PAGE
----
Mayor Eric Adams said at a press conference today that he never sought sexual favors from a former colleague. It was the first time he commented about the situation since a case was filed in the Manhattan Supreme Court yesterday.

ASSAULT CASE: The mayor insisted at a press briefing today he never sought sexual favors from a colleague in the Transit Police Department in exchange for giving her career advice. The comments marked Adams’ first time addressing the detailed complaint filed in Manhattan Supreme Court yesterday that contained graphic details of an alleged encounter in 1993.

“This did not happen,” Adams said of the incident. “I don’t ever recall meeting this person during my time in the police department.”

The mayor’s strong denial was part of a larger campaign from City Hall that sought to discredit the allegations.

“I feel with the exact same passion that just as no woman and no girl should ever be the subject of sexual violence, no man and no boy should ever be the subject of false accusations,” the mayor’s chief counsel, Lisa Zornberg, said at the press conference.

Over the course of two days, the administration also released statements from allies and validators who framed the lawsuit as frivolous, a smear campaign and called into question the integrity of the accuser. — Joe Anuta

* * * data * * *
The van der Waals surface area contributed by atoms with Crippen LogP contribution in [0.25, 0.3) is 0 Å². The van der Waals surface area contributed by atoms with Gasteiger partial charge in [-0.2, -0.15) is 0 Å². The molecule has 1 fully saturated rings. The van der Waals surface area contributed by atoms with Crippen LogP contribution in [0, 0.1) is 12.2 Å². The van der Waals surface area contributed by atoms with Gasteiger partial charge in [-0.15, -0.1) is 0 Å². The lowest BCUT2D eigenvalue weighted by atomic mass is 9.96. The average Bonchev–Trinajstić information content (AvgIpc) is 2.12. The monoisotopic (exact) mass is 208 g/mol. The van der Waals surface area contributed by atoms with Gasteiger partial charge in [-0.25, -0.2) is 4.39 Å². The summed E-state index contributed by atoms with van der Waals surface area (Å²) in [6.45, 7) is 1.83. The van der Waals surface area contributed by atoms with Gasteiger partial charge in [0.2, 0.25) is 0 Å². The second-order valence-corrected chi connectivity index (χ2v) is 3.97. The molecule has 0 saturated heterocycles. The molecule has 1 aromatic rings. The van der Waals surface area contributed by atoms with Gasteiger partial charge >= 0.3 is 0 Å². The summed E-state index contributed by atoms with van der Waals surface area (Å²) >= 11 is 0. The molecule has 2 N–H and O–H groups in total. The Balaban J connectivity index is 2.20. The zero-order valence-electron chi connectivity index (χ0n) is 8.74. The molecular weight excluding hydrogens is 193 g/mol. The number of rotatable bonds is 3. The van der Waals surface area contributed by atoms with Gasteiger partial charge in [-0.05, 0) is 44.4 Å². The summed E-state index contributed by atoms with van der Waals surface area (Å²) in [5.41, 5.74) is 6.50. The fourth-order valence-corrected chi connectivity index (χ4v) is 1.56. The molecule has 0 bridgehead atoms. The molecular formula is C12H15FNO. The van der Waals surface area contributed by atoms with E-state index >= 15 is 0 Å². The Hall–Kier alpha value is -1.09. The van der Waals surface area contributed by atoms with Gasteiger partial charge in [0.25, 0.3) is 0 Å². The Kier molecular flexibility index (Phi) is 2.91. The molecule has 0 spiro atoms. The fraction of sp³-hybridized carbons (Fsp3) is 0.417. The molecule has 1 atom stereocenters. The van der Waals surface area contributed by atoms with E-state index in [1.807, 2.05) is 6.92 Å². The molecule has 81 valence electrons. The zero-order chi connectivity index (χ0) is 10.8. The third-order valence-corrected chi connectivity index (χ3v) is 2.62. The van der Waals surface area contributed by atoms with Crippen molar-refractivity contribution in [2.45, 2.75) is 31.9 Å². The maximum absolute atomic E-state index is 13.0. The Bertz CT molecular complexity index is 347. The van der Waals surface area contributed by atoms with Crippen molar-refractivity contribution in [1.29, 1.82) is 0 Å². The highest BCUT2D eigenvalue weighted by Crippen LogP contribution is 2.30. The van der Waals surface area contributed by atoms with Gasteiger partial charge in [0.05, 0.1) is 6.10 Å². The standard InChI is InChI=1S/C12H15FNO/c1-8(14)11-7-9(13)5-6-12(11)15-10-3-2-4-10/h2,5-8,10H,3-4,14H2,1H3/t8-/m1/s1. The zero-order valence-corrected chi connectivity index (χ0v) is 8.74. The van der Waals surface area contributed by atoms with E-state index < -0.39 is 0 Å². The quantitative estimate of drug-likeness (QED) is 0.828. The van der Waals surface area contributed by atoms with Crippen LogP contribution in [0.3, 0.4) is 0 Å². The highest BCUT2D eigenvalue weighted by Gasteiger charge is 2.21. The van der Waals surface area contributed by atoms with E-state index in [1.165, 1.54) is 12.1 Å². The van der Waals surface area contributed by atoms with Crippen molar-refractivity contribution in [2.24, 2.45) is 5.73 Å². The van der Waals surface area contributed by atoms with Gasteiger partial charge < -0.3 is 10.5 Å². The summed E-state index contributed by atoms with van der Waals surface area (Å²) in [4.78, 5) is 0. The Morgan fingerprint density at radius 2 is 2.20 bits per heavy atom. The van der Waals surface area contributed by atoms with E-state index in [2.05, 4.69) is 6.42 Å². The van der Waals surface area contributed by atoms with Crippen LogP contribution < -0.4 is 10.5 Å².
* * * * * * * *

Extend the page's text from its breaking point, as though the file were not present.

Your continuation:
THE OTHER ADAMS: City Council Speaker Adrienne Adams matched the mayor’s plea for state funding for migrants Tuesday.

“We have not been fairly treated when it comes to funding, we all know that,” she said at a wide-ranging press conference. “So it behooves all of us for our state partners to do their part in helping us with appropriate funding for migrants.”

Hochul included $2.4 billion for migrant aid in her proposed budget, and the Legislature seems to be on board. The mayor’s half-hearted ask for even more appears unlikely to succeed.

The speaker has presented herself as a pro-housing leader — and said that was her top priority in the state budget.

“We are hoping that a successful revisit on the housing stuff gets pushed to the front of negotiation,” Adams said, adding there was a “need for our state partners to be fully invested in housing for all New Yorkers.”

She said she didn’t have any plans to travel to the capitol before the budget is passed, but “things could change tomorrow.” Jeff Coltin